December 27th, 2006
I want to meaning I am / figurative choreography / and in series
by Barbara Wallraff
Harold Shaw, of Penobscot, Maine, writes: “Tell them to stop it! When someone says, ‘I want to thank all the little people who voted for me,’ why don’t they just go ahead and do it? Say ‘I thank all the little people’ etc., and get it done with?”
Dear Harold: How strange. I checked five dictionaries for you to find a definition that corresponds to this use of “want,” and I didn’t find one anywhere. Ordinarily, of course, “want” expresses a desire -- as in, “I want to find the people who ...” This “find” example wouldn’t mean that the speaker has started to look for those people, or necessarily ever will. But in your example, by naming the desire, the speaker is starting to satisfy it.
Marsha Nadell Penrose, of Albany, N.Y., writes: “I am having a dispute with a friend, which I hope you can settle. I used the word ‘choreograph’ to describe how a coach might set up a hockey or basketball play. She told me that this sounded ridiculous since this word is used to refer to dance. I insist that it relates to setting up a programmed play, and can be used in sports. I would value your thoughts.”
Dear Marsha: We use all kinds of words figuratively. We don’t need music to “waltz” into a room, and we don’t need brushes to “paint the town.” Nobody took a chisel to a person with “sculpted” features. Anything dance-like can be “choreographed.” Maybe your friend feels that hockey and basketball have nothing in common with ballet or modern dance, and that’s why she objected. Even if so, I don’t agree with her, and I’ll bet not many people would.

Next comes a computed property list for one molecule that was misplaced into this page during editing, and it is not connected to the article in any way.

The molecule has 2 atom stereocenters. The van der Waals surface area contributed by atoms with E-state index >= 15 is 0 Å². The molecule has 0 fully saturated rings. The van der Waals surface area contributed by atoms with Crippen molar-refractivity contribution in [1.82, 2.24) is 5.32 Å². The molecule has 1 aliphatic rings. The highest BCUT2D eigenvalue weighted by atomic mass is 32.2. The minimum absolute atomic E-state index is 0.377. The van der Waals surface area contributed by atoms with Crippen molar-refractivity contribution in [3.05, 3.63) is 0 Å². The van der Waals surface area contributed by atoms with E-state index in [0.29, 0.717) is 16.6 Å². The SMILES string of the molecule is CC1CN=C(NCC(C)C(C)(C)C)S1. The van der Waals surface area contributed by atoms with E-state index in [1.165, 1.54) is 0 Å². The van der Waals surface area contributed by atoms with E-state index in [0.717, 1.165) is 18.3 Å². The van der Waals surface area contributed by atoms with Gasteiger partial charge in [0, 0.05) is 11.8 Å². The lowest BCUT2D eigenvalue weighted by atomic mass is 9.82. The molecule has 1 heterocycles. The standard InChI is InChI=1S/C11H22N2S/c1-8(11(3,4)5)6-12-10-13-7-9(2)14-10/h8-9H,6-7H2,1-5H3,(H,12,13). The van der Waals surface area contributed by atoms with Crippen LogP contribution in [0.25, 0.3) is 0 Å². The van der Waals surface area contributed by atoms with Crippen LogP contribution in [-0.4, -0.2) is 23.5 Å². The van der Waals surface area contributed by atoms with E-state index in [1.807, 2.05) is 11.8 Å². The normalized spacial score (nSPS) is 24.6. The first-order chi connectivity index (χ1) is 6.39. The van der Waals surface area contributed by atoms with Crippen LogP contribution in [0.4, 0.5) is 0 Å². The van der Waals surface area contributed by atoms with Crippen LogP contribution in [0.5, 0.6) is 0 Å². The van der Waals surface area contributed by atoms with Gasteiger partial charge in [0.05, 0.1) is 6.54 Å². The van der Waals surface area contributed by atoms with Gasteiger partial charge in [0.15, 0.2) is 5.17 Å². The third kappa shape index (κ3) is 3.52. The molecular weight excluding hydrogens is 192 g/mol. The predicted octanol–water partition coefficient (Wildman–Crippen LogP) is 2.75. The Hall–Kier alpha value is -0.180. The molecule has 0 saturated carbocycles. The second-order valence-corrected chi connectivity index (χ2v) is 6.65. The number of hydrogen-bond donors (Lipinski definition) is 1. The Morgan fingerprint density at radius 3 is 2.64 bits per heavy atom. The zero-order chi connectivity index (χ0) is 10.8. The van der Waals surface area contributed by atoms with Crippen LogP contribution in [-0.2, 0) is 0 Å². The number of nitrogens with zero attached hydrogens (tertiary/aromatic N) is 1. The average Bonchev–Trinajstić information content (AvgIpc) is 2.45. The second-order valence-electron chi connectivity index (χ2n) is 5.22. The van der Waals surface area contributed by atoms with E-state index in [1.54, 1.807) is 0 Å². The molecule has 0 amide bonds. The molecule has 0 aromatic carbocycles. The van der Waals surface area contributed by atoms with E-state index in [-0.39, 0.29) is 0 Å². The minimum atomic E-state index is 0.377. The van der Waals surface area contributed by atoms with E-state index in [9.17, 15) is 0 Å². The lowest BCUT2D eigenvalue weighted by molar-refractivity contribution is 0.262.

Janice Burke, of Mount Pleasant, Mich., writes: “I am a science writer, and my boss and I are generally in full agreement regarding grammar. However, she inevitably ‘corrects’ my use of ‘and’ when I am listing a series of items. In the following sentence, for example, I think the second ‘and’ is required, whereas she would remove it: ‘We will discuss atmospheric deposition and fluxes, and surface and groundwater hydrology.’”
Dear Janice: I’m with you. Your sentence is announcing an intention to discuss four things, divided between two categories -- things atmospheric and things hydrological. The “and” between the two categories is even more important in your sentence than in the one I just wrote. Otherwise, it won’t be clear that “surface” is a kind of hydrology -- the word seems to be standing alone as a noun. You also need the “ands” between the subcategories -- “deposition and fluxes” and “surface and groundwater.” Three “ands” clumped together like that might not make for beautiful English. But in science writing, along with writing of most other kinds, when you have to choose between beauty and clarity, clarity is the right choice.
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